16 Oct 2019
Dominic Hoey is an author, playwright and poet based in Tāmaki Makaurau. His debut novel, Iceland was a New Zealand bestseller and was long-listed for the 2018 Ockham Book Award.
As the recent student-led climate strike that brought around 170,000 New Zealanders into the streets demonstrated, the fight against climate change is largely being led by our youth. Students at Wellington’s Massey University are picking up the mantle by staging a series of plays under the banner Ngaru Ngaru (which roughly translates to “surfing the wave”), that speak directly to the climate crisis. The students are part of Climate Change Theatre Action (CCTA), a global organisation that aims to spread climate change awareness through theatre and performing arts. I spoke to one of the organisers, Kerris O’Donoghue, about the project.
“We thought the te reo Māori name, Ngaru Ngaru, was appropriate as we honour indigenous voices and portray indigenous issues and experiences with climate change through some of our performances,” Kerris says. “We also feel that we, and the people around us are starting to really ‘ride’ the wave of climate change action – we are seeing more and more people express an interest in wanting to lead more sustainable lifestyles and see positive changes happen for the sake of the environment.”
The Ngaru Ngaru team in rehearsal
Ngaru Ngaru will be comprised of two plays and one performance art piece: ‘The Donation’ by Jordan Hall, ‘The Arrow’ by Abhishek Majumdar and ‘The Reason’ by Stephen Sewell. The performances are part of a Massey course where students have been tasked with producing creative work based on a current issue. They were assigned the theme of climate change by their tutor.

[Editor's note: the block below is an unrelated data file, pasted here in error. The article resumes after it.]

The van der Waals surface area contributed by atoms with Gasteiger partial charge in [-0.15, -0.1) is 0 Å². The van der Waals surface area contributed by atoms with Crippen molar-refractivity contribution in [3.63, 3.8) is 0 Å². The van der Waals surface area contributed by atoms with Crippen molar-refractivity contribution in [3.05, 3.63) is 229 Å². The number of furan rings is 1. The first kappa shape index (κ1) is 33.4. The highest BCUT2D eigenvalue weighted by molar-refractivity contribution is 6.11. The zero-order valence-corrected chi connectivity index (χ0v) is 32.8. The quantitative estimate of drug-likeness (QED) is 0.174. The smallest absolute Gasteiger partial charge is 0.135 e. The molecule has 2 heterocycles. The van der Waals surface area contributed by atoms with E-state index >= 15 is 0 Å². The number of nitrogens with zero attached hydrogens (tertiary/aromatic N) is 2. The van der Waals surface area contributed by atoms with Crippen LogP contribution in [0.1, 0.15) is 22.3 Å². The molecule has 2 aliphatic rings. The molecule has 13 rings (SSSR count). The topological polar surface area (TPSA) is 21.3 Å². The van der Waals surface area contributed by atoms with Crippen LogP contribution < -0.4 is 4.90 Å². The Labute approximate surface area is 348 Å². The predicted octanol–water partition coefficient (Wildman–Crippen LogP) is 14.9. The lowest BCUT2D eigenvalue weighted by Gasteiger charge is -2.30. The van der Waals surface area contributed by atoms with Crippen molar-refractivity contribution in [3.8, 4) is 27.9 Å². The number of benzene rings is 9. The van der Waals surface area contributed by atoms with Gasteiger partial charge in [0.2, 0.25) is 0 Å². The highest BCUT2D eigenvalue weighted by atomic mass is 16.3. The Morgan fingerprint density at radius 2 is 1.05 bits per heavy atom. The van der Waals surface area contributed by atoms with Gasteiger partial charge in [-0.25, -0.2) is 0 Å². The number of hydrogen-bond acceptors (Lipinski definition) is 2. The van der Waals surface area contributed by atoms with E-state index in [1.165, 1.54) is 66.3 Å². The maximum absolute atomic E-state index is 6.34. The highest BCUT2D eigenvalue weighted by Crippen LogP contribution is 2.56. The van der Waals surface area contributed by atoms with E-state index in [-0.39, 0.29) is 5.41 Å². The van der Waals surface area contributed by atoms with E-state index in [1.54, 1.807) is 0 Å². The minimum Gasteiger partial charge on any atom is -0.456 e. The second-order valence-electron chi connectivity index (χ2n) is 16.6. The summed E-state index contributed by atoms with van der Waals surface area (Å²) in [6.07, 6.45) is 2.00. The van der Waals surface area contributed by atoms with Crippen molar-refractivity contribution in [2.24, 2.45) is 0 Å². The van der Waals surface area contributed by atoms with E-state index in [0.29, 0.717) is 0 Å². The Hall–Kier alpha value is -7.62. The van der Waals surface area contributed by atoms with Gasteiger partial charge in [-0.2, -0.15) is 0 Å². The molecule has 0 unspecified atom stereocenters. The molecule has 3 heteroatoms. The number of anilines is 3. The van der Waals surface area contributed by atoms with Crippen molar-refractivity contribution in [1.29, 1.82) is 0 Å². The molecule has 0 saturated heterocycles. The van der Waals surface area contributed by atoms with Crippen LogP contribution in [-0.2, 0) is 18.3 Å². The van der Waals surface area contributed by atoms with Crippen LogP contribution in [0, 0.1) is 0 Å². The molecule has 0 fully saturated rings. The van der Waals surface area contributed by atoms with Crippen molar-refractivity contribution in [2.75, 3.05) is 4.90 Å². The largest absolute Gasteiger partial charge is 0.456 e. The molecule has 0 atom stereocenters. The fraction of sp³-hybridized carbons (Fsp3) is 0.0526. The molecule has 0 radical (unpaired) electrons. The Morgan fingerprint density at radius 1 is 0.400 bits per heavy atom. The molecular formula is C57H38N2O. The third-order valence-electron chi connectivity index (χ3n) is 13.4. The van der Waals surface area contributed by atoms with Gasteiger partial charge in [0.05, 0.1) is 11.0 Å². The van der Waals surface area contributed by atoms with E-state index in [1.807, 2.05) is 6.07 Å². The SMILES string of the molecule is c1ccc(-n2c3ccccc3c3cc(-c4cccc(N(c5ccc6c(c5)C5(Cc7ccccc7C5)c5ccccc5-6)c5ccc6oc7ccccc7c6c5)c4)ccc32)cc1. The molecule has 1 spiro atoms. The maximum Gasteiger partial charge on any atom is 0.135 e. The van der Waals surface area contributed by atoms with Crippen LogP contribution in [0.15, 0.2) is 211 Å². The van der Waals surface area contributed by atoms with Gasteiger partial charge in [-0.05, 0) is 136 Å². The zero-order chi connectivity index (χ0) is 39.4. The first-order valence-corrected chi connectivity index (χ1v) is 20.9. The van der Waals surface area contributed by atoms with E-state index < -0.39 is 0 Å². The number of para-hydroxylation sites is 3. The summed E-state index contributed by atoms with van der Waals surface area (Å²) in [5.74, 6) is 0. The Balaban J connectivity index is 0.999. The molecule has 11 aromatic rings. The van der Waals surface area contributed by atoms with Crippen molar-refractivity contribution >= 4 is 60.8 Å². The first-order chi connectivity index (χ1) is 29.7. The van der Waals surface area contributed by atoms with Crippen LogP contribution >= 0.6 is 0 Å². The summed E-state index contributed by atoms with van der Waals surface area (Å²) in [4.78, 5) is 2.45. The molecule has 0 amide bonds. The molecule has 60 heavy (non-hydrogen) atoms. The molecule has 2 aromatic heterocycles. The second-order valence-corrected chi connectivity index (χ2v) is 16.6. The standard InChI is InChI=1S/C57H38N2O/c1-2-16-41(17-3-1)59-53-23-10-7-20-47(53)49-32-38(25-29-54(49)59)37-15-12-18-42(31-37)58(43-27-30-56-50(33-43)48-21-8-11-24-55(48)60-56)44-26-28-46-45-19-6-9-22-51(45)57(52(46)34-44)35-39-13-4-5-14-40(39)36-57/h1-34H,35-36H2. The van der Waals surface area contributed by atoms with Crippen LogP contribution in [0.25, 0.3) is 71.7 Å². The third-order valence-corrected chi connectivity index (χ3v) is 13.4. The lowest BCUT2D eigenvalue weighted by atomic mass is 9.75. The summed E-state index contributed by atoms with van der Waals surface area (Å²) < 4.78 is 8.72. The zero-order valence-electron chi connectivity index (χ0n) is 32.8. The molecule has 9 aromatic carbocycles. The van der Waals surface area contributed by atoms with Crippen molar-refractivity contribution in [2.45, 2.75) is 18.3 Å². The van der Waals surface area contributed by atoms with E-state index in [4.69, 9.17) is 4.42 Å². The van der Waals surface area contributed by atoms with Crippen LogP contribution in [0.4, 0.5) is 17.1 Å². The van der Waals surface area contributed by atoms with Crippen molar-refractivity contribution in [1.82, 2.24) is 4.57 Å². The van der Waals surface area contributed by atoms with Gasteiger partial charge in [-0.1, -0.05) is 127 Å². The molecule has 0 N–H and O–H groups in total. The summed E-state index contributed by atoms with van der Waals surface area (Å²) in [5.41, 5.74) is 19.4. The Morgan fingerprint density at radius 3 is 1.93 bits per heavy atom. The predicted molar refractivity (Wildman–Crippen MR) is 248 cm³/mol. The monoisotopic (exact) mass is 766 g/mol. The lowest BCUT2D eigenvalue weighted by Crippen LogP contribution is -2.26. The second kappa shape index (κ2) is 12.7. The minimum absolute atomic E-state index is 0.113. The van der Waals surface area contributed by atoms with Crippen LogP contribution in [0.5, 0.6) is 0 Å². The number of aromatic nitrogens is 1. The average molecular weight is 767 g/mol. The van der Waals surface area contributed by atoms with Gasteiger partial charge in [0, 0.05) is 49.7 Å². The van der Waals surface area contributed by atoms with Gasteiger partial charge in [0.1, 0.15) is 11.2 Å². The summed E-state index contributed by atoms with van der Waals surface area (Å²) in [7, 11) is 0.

“Over the past twelve weeks we have been working on putting together these performances as well as marketing our work on social media to build an audience, figuring out the logistics of our performances and documenting parts of the process. It has been a very student-led process,” says Kerris.
The group’s main objectives are to start new conversations around climate change and continue existing ones, she says. “We cover a wide variety of issues and perspectives including waste and fast fashion, ethical dilemmas such as whether to have children or not, motivations and responsibilities of people in power, how climate change makes people feel, as well as comparing the relationships of Māori, non-Māori and Pacific Islanders to climate change.”
She feels strongly that art is a valid way to get people talking about the issue.
“I see art as a raw and emotional form of expression of feelings and ideas, which has the ability to move people in all sorts of different ways. Art, particularly performance art, is a powerful way to capture the attention of a group of people, make them think about the message that you’re sending and ensuring that message sticks with them.”
For Kerris, and the other students involved with Ngaru Ngaru, the project has sparked a passion for continuing the fight against climate change.
“It’s definitely encouraged us to continue partaking in action and to maybe organise more action in future. We are focusing on Ngaru Ngaru right now and we hope we will be able to keep it alive on social media after our performances. We’d love to plan more events under the same name.”
Ngaru Ngaru will be held at Massey University’s Theatre Lab (5D14) on Wednesday October 16th at 12:30pm and Thursday October 17th at 5:30pm.
On Saturday October 19th, two groups will take the action to the streets, performing outside Parliament at 11:30am, on Cuba Street at 1:20pm and on Courtenay Place at 2pm. All performances will be free to attend.